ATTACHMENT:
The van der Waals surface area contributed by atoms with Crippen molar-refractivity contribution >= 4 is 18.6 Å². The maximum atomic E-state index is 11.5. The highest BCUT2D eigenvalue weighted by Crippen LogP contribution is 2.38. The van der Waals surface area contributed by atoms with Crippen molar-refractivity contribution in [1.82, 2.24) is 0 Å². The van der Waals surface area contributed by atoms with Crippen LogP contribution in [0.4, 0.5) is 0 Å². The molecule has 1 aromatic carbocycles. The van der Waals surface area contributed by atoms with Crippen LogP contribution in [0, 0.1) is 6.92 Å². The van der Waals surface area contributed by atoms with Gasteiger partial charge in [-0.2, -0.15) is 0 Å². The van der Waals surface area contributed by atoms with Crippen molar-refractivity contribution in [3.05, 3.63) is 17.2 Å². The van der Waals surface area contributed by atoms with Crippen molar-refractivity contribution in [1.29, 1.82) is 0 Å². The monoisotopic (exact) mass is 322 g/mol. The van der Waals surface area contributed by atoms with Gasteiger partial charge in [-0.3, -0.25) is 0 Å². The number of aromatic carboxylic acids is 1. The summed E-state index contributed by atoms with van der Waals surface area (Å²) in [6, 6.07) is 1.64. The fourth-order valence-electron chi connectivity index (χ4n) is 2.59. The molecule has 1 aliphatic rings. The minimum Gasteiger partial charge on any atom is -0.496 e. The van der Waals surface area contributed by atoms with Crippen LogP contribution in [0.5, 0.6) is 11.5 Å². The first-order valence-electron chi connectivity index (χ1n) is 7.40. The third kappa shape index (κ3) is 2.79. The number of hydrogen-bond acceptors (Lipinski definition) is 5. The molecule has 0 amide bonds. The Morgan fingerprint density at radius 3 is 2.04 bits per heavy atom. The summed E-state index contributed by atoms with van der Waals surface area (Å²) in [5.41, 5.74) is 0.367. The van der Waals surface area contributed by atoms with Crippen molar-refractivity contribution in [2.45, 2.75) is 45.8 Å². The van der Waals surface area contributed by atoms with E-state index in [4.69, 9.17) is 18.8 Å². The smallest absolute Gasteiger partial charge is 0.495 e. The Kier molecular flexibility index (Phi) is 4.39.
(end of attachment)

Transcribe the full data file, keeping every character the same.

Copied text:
The van der Waals surface area contributed by atoms with Crippen molar-refractivity contribution >= 4 is 18.6 Å². The maximum atomic E-state index is 11.5. The highest BCUT2D eigenvalue weighted by Crippen LogP contribution is 2.38. The van der Waals surface area contributed by atoms with Crippen molar-refractivity contribution in [1.82, 2.24) is 0 Å². The van der Waals surface area contributed by atoms with Crippen LogP contribution in [0.4, 0.5) is 0 Å². The molecule has 1 aromatic carbocycles. The van der Waals surface area contributed by atoms with Crippen LogP contribution in [0, 0.1) is 6.92 Å². The van der Waals surface area contributed by atoms with Gasteiger partial charge in [-0.2, -0.15) is 0 Å². The van der Waals surface area contributed by atoms with Crippen molar-refractivity contribution in [3.05, 3.63) is 17.2 Å². The van der Waals surface area contributed by atoms with Crippen molar-refractivity contribution in [1.29, 1.82) is 0 Å². The monoisotopic (exact) mass is 322 g/mol. The van der Waals surface area contributed by atoms with Gasteiger partial charge in [-0.3, -0.25) is 0 Å². The number of aromatic carboxylic acids is 1. The summed E-state index contributed by atoms with van der Waals surface area (Å²) in [6, 6.07) is 1.64. The fourth-order valence-electron chi connectivity index (χ4n) is 2.59. The molecule has 1 aliphatic rings. The minimum Gasteiger partial charge on any atom is -0.496 e. The van der Waals surface area contributed by atoms with Crippen LogP contribution in [0.5, 0.6) is 11.5 Å². The first-order valence-electron chi connectivity index (χ1n) is 7.40. The third kappa shape index (κ3) is 2.79. The number of hydrogen-bond acceptors (Lipinski definition) is 5. The molecule has 0 amide bonds. The Morgan fingerprint density at radius 3 is 2.04 bits per heavy atom. The summed E-state index contributed by atoms with van der Waals surface area (Å²) in [5.41, 5.74) is 0.367. The van der Waals surface area contributed by atoms with Crippen molar-refractivity contribution in [2.45, 2.75) is 45.8 Å². The van der Waals surface area contributed by atoms with E-state index in [4.69, 9.17) is 18.8 Å². The smallest absolute Gasteiger partial charge is 0.495 e. The Kier molecular flexibility index (Phi) is 4.39.